Variety and versatility
This gliding baby swing from Graco gives you more than you might expect from just one seat. Not only does it offer a gentle gliding motion and two vibration settings, but you can also remove the top half and use it as a portable baby bouncer.
Most baby swings feature a number of swinging modes. Some basic models have just a few modes, whereas others have as many as six or eight. The swinging modes offered may include faster and slower speeds, side-to-side motion, vibration settings, and more.
We recommend opting for a model that has at least a few different swing settings, as individual babies have their own ideas about what they find soothing.
In addition to basic swinging, almost all baby swings offer some kind of entertainment option. This ranges from a simple hanging mobile to a full-on entertainment center with a wide range of lights and sounds. Some high-end models even allow you to plug and MP3 player into them to play your own songs to your baby.
The question to ask yourself is whether you want a baby swing to relax or stimulate your little one. If you want to help your baby wind down, a swing with too many entertaining features is likely to have the opposite effect.
Look for a baby swing that's sturdy and stable. The base should be made of quality metal and/or heavy-duty plastic. Larger bases tend to be more stable and less likely to tip over if your baby starts to move around.
All baby swings should come with some kind of harness to keep your infant securely in place. High-end models tend to feature five-point harnesses, whereas more basic models use three-point harnesses. The ideal harness is adjustable so it fits your little one as he grows.
Color and pattern
Some baby swings come in neutral colors; others are much brighter. Some feature plain material; others offer a range of patterns. Jungle and wild animal prints are extremely popular, but you can find everything from florals to night sky patterns.
Babies always need to be supervised in their activities, especially in things like swings. They should have a good secure belt or harness to keep them from falling out.
Non-portable swings can be very heavy. If your baby goes to Grandma’s house a few times per week, consider a portable baby swing so it can travel with you.
Swings and gliders that mimic how the parent holds and moves the baby are most effective for soothing and comforting your little one.
Basic baby swings
Simple baby swings with few “extra” functions start around $50. Many of these are portable models that don’t have many, if any, bells and whistles. There may be just a simple toy bar, for example, or the fabric and padding may not be as plush as that of a pricier model.
Mid-priced baby swings
Baby swings from $60 to $100 may feature more swinging modes, melody choices, and entertainment options. They may also have more padding than low-cost swings. Many of them are portable, and some are on the small side.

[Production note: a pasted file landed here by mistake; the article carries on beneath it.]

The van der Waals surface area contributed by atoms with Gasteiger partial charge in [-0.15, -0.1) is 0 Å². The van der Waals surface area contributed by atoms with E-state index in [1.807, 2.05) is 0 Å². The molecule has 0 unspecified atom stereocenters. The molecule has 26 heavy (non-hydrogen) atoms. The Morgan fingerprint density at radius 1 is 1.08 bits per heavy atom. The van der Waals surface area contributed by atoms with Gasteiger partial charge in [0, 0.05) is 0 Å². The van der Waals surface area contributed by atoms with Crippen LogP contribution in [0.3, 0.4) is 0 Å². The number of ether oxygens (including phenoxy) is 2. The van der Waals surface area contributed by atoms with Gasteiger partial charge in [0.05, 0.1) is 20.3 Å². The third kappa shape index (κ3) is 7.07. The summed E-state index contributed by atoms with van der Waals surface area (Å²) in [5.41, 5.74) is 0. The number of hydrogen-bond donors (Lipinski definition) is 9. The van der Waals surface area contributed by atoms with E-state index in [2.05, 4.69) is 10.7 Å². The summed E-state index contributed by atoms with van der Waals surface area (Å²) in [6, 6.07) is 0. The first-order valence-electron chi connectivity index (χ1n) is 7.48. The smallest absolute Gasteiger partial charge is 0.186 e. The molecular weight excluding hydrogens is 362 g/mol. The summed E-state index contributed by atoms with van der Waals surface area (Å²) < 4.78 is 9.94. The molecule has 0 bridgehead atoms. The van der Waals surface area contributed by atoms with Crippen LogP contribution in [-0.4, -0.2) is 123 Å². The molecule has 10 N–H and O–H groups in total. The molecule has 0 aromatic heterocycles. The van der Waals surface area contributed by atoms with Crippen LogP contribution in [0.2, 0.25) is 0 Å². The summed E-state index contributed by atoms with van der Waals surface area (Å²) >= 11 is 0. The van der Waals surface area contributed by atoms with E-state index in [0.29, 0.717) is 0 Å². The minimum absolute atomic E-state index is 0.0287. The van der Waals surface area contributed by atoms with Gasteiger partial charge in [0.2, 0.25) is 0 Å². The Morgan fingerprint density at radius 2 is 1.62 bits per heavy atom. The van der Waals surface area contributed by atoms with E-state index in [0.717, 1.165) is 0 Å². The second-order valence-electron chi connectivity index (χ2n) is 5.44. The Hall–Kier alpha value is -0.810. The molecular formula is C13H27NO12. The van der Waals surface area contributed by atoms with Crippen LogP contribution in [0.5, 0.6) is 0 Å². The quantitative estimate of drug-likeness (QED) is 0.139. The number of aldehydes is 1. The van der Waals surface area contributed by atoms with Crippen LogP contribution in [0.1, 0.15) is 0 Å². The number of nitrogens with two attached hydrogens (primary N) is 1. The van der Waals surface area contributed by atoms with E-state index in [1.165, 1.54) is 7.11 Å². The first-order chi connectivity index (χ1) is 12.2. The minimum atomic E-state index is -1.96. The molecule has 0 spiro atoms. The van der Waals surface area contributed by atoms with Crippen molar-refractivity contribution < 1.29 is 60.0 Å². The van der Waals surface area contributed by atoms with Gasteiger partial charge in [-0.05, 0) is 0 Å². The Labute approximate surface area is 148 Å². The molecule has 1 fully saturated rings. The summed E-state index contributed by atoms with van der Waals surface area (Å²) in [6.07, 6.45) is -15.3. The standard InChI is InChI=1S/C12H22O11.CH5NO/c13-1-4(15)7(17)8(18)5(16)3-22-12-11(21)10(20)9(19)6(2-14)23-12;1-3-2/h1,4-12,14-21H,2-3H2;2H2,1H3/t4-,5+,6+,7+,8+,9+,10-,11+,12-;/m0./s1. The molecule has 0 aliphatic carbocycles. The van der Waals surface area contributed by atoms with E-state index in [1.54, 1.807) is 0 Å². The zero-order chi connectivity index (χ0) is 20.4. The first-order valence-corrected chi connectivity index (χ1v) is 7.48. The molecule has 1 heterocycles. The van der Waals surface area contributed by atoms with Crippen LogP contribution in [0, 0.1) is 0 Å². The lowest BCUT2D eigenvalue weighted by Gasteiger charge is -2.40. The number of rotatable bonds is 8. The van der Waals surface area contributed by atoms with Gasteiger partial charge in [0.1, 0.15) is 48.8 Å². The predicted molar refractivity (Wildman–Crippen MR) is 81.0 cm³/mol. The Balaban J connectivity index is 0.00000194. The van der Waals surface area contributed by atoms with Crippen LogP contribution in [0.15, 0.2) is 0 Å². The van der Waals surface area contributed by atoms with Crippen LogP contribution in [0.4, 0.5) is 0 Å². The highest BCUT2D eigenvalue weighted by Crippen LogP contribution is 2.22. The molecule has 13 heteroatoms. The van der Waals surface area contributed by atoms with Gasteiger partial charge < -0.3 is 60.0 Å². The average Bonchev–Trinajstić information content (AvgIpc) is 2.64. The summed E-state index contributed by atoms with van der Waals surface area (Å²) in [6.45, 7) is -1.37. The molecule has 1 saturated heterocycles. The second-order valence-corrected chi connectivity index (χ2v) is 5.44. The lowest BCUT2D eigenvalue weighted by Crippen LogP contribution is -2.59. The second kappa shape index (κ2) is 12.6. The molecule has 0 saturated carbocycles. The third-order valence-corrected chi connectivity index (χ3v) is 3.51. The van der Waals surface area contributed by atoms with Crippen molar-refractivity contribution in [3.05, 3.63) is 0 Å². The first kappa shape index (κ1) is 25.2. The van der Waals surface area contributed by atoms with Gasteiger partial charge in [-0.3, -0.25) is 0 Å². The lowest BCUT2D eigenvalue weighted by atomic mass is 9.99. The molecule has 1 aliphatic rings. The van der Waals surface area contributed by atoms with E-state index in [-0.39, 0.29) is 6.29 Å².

Full-size baby swings and gliders
If you’re looking for a full-size baby swing or glider, expect to pay a minimum of $100. Full-size baby swings and gliders can cost up to $350, and sometimes more, depending on what features are included. For example, a baby swing with an MP3 plug-in, multiple reclining options, numerous settings and entertainment options, and plush padding is likely to cost you more.
Swinging on the go
Thanks to its compact folded size and weight of just seven pounds, the Cozy Kingdom Portable Swing from Ingenuity is easy to take on trips or to the homes of family and friends. Since it's fully powered by battery, there's no need for power outlet access, either.
Check that your chosen baby swing is easy to clean. The seat should wipe clean or have the capacity to be removed and laundered.
Decide whether you want battery or AC power. Some baby swings are powered by either battery or AC power, whereas others give you both options to choose from.
Look for a baby swing with seat recline options. Younger babies will be more comfortable lying further back, whereas older babies may prefer to sit up and look around.
Q. How old is too old for a baby to use a baby swing?
A. This depends on your baby and how quickly he reaches milestones. While many baby swings can hold up to 30 pounds, your little one will likely outgrow his long before he reaches this weight. Check the instructions carefully to see if there's a maximum age limit for the swing. Some models are unsafe once your baby is able to sit up on his own, as sitting up in the swing could throw it dangerously off balance.
Q. How do baby swings differ from jumpers and bouncers?
A. Baby swings are powered by a motor that runs on battery power or electricity. Baby jumpers and baby bouncers don’t have motors.
Baby bouncers move around as your baby wriggles around, but her feet don’t touch the floor.
Baby jumpers allow your little one's feet to touch the floor so she can "jump" up and down as she pushes against it.
Q. How long can a baby safely spend in a swing?
A. Our expert Aimee advises that babies should not swing for more than 20 minutes at a time. Similarly, a baby should not sit in a swing excessively throughout the day, as he could develop a flat head from the excessive pressure on his skull.
Baby gets two products for the price of one: a soothing swing with gliding motion, and a portable bouncer seat, making this the best bang for your buck. The innovative frame design takes up much less room than many other swings, so this is a great choice for a small nursery. Runs on AC power or batteries.